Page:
What is a “title search” and why is it so important in the purchasing of property?
When a real estate transaction has been agreed upon by a buyer and seller, a title insurance company is brought in to conduct a title search. That means a title professional searches all public records available on the history of property for sale. Such a search will make use of records in county and municipal files and information storehouses
known in the industry as “title plants”, where the smallest details about the property are stored.
Records searched for will include documents, liens, utility assessments, usual and special taxes and levies, judgments and anything else that has been recorded about the property that may affect the new buyer’s ownership of the property in the future. Ideally the title search will reveal any problems that might arise so they may be dealt with immediately and the title cleared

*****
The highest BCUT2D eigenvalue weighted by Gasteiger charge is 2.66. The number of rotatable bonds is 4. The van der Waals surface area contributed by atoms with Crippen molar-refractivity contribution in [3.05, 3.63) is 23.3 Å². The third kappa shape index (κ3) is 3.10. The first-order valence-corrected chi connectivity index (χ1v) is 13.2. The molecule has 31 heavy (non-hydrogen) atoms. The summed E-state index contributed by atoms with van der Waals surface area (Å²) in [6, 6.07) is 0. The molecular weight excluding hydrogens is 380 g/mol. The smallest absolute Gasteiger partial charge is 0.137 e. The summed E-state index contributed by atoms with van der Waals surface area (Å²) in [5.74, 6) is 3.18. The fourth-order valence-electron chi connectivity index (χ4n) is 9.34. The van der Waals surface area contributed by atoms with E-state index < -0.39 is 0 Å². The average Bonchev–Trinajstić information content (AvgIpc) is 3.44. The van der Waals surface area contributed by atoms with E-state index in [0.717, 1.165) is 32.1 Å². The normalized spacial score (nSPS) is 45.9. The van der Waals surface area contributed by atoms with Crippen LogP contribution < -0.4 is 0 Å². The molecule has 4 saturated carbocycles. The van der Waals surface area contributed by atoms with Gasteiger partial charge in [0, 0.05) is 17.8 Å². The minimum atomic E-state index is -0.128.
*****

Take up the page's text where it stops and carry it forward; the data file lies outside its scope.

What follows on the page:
Defects in the title
“Recorded” is the key word here. Though we live in an age where digital and electronic files allow for better record keeping, no system is infallible and it might be that some defects in the title remain unrecorded and therefore undiscovered until after the purchase has gone through. Such problems could be an unsatisfied
contractor’s lien, an unresolved boundary dispute, a code violation from a past remodeling, or a myriad of other flaws, simple or complex, that can arise to cause problems for the new owner in the future.
Title insurance is an insurance policy that, for a one-time fee, protects the buyer from legal problems and financial losses from old problems arising from the property’s historical chain of record. The protection extends from the time the property is purchased and the policy issued, through all the years the buyer may continue to own
the property. Even if flaws arise long after the purchase, the buyer’s rights are protected. Title insurance not only safeguards a buyer’s legal and financial rights, but provides them with a strong ally, the title company, should the property’s title ever need defense.
For more answers about title searches, visit www.alta.org.